Gillislee quietly gained SEC fame in 2012

The off-field life of Florida running back Mike Gillislee is far from glamorous.

While the senior had a legitimate MVP-like year with the best season by a Gators running back since 2004, away from the field he’s your typical boring college student -- go to class, eat, sleep, play video games.

The 5-foot-11, 209-pound bruiser would rather keep to himself before talking with his pads on Saturdays.

“It’s not that much to do,” said Gillislee, who became the first Florida running back to rush for 1,000 yards since Ciatrick Fason did so in 2004. “It’s a lot of trouble, but that ain't for me. I like to do positive things.”

According to redshirt junior center Jonotthan Harrison, who was a part of Florida’s 2009 recruiting class with Gillislee, Gillislee is a homebody who prefers eating on campus rather than going out in public. He’d rather play "Madden" or "NCAA Football" with his teammates or in the comfort of his own home instead of hitting the bar. The most excitement in his life usually takes place on either the practice field or on game day.

“He doesn’t do much outside of that,” Harrison said.

And while it might seem like Gillislee is wasting prime social time with his peers, his teammates and coaches couldn’t be happier with his uneventful social life.

He truly has taken on the nature of second-year coach Will Muschamp. His cliché mantra of actions speaking louder than words really took hold for Gillislee, who spent his first three years playing backup to Chris Rainey and Jeff Demps. And Muschamp loves that about Gillislee.

He’s quiet, but speaks volumes with his play. His hushed demeanor, coupled with an extremely unselfish attitude and an unquestioned thrust for yardage are main reasons he rushed for 1,104 yards and 10 touchdowns this fall, after he accumulated just 920 rushing yard and 10 touchdowns in the three previous seasons combined.

“I think any time in our society we suffer from the disease of me,” Muschamp said. “How does it affect me? And most people suffer from that. And Mike doesn’t. He’s a team guy. He’s a consummate team guy. He’s one of my favorites of all-time. He’s a guy that’s a great example.”

Harrison said he really admires Gillislee’s game and, while he’s known more for bullying his way to extra yards, his vision and intellect are two often-overlooked qualities in Gillislee’s arsenal. Harrison said there were numerous times when linemen would be blocking zone to the right and out of nowhere they’d see linebackers chasing Gillislee left because he’d found another hole.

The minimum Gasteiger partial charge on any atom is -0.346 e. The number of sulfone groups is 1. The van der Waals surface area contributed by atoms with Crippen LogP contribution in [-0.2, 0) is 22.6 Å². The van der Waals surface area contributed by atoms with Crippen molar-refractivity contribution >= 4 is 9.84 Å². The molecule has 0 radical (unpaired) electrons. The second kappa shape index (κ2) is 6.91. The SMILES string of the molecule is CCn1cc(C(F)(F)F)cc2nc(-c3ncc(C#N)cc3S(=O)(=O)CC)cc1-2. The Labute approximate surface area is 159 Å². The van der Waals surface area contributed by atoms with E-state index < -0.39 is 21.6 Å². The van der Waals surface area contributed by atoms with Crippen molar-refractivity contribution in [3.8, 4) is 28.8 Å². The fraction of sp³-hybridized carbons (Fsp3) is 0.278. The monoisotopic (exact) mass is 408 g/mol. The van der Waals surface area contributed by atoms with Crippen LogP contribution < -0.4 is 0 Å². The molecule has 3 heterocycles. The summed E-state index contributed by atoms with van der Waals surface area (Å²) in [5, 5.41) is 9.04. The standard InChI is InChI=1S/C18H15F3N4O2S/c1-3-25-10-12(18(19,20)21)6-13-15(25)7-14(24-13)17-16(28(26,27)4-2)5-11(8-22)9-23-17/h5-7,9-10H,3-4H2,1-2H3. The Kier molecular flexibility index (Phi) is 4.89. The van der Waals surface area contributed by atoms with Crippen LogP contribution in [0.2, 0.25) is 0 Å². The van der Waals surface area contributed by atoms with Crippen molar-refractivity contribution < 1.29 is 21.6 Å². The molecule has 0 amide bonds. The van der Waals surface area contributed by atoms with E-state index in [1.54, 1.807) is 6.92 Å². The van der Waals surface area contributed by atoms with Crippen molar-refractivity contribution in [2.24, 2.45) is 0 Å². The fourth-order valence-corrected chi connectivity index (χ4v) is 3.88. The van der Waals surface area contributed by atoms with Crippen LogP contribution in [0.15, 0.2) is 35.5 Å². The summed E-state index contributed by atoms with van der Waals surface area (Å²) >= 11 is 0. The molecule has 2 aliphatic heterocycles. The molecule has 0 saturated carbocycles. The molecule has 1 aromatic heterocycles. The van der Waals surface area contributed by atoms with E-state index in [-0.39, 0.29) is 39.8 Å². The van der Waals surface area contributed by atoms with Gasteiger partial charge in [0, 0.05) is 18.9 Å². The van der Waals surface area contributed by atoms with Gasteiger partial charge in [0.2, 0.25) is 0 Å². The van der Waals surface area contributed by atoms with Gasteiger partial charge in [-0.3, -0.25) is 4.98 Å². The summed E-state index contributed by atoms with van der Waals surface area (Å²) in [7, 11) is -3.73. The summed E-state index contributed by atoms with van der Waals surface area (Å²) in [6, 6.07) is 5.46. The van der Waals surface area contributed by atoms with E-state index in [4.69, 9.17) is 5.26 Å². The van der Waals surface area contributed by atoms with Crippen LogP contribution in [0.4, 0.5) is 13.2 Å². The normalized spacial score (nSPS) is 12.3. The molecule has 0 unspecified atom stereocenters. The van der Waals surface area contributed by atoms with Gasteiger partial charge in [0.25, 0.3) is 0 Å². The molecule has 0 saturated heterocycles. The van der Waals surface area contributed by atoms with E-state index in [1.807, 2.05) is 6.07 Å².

Harrison said it’s a pleasure blocking for Gillislee because he understands how to read blocks and he’ll make a hole by lowering his shoulders and punching his way through when needed.

“It’s a real good deal this season that we have such a determined back in the backfield,” Harrison said.

That determination paved the way to 1,000 yards, but Gillislee had much more in mind before the season. He stunned media members during July’s SEC media days when he confidently stated that he wanted 1,500 yards and 24 touchdowns.

While he fell short, Gillislee will gladly take the season he had.

“It’s a great feeling [to rush for 1,000 yards],” he said. “It’s something that I always wanted to do. I always wanted to be remembered and getting 1,000 yards I think I’m going to be remembered.”

He’ll be remembered for a lot of things. He’ll be remembered for the 148-yard opener that had fans buzzing about his potential. He’ll be remembered for the 12-yard, game-winning touchdown run against Texas A&M in Week 2, a play on which he was clearly injured. No one will forget him churning out 146 yards and two touchdowns on 34 demanding carries in Florida’s 14-6 win over LSU in October.

(No wonder he wore that “Damn I’m Good” T-shirt afterward.)

And his 140-yard, two-score performance in the win over archrival Florida State in Tallahassee won’t escape Gators fans’ minds for years.

It’s been a heck of a season for Gillislee, who went from quiet reserve to ranking fourth in the SEC in rushing yards and helping Florida ascend to No. 3 in the BCS standings, but he isn’t done.

Gillislee will walk into the Mercedes-Benz Superdome with the usual restrained look on his face ready for business against No. 21 Louisville in the Allstate Sugar Bowl on Wednesday. That look will galvanize his teammates, especially his offensive line, as they look to send him out with one last unforgettable performance.

“When the whole offense works together, it’s really difficult to stop him,” Harrison said.

“He’s great at what he does.”